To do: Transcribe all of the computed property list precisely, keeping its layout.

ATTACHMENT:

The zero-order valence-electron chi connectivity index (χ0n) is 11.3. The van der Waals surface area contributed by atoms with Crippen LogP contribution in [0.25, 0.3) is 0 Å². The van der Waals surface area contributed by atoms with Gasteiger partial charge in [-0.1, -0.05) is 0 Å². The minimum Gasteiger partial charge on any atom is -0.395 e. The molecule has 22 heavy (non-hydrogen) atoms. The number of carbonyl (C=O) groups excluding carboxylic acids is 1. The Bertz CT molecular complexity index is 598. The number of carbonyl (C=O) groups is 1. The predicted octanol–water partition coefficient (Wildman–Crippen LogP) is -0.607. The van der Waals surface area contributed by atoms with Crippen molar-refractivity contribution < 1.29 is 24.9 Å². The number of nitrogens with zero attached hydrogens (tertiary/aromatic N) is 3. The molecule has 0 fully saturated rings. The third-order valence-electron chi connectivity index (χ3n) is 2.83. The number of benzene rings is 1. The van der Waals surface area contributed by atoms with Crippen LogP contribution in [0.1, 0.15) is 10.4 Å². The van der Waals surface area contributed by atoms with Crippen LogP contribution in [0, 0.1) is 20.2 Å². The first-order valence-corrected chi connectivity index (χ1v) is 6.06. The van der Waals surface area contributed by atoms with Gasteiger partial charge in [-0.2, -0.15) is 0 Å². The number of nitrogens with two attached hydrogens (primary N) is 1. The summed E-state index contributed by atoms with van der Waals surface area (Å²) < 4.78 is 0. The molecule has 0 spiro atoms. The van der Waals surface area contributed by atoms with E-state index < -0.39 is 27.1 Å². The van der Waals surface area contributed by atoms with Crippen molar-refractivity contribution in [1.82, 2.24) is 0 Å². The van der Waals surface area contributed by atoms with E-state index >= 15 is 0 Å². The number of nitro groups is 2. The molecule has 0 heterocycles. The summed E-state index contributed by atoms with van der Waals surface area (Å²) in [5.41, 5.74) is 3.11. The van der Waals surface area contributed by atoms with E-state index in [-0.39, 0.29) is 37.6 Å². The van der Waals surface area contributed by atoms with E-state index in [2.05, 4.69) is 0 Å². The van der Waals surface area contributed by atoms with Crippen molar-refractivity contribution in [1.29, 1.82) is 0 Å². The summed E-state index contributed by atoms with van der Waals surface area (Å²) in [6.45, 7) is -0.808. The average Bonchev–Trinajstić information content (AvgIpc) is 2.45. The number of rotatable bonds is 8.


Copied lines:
The zero-order valence-electron chi connectivity index (χ0n) is 11.3. The van der Waals surface area contributed by atoms with Crippen LogP contribution in [0.25, 0.3) is 0 Å². The van der Waals surface area contributed by atoms with Gasteiger partial charge in [-0.1, -0.05) is 0 Å². The minimum Gasteiger partial charge on any atom is -0.395 e. The molecule has 22 heavy (non-hydrogen) atoms. The number of carbonyl (C=O) groups excluding carboxylic acids is 1. The Bertz CT molecular complexity index is 598. The number of carbonyl (C=O) groups is 1. The predicted octanol–water partition coefficient (Wildman–Crippen LogP) is -0.607. The van der Waals surface area contributed by atoms with Crippen molar-refractivity contribution < 1.29 is 24.9 Å². The number of nitrogens with zero attached hydrogens (tertiary/aromatic N) is 3. The molecule has 0 fully saturated rings. The third-order valence-electron chi connectivity index (χ3n) is 2.83. The number of benzene rings is 1. The van der Waals surface area contributed by atoms with Crippen LogP contribution in [0.1, 0.15) is 10.4 Å². The van der Waals surface area contributed by atoms with Crippen LogP contribution in [0, 0.1) is 20.2 Å². The first-order valence-corrected chi connectivity index (χ1v) is 6.06. The van der Waals surface area contributed by atoms with Gasteiger partial charge in [-0.2, -0.15) is 0 Å². The number of nitrogens with two attached hydrogens (primary N) is 1. The summed E-state index contributed by atoms with van der Waals surface area (Å²) < 4.78 is 0. The molecule has 0 spiro atoms. The van der Waals surface area contributed by atoms with E-state index < -0.39 is 27.1 Å². The van der Waals surface area contributed by atoms with Crippen molar-refractivity contribution in [1.82, 2.24) is 0 Å². The van der Waals surface area contributed by atoms with E-state index >= 15 is 0 Å². The number of nitro groups is 2. The molecule has 0 heterocycles. The summed E-state index contributed by atoms with van der Waals surface area (Å²) in [5.41, 5.74) is 3.11. The van der Waals surface area contributed by atoms with E-state index in [-0.39, 0.29) is 37.6 Å². The van der Waals surface area contributed by atoms with E-state index in [2.05, 4.69) is 0 Å². The van der Waals surface area contributed by atoms with Crippen molar-refractivity contribution in [1.29, 1.82) is 0 Å². The summed E-state index contributed by atoms with van der Waals surface area (Å²) in [6.45, 7) is -0.808. The average Bonchev–Trinajstić information content (AvgIpc) is 2.45. The number of rotatable bonds is 8.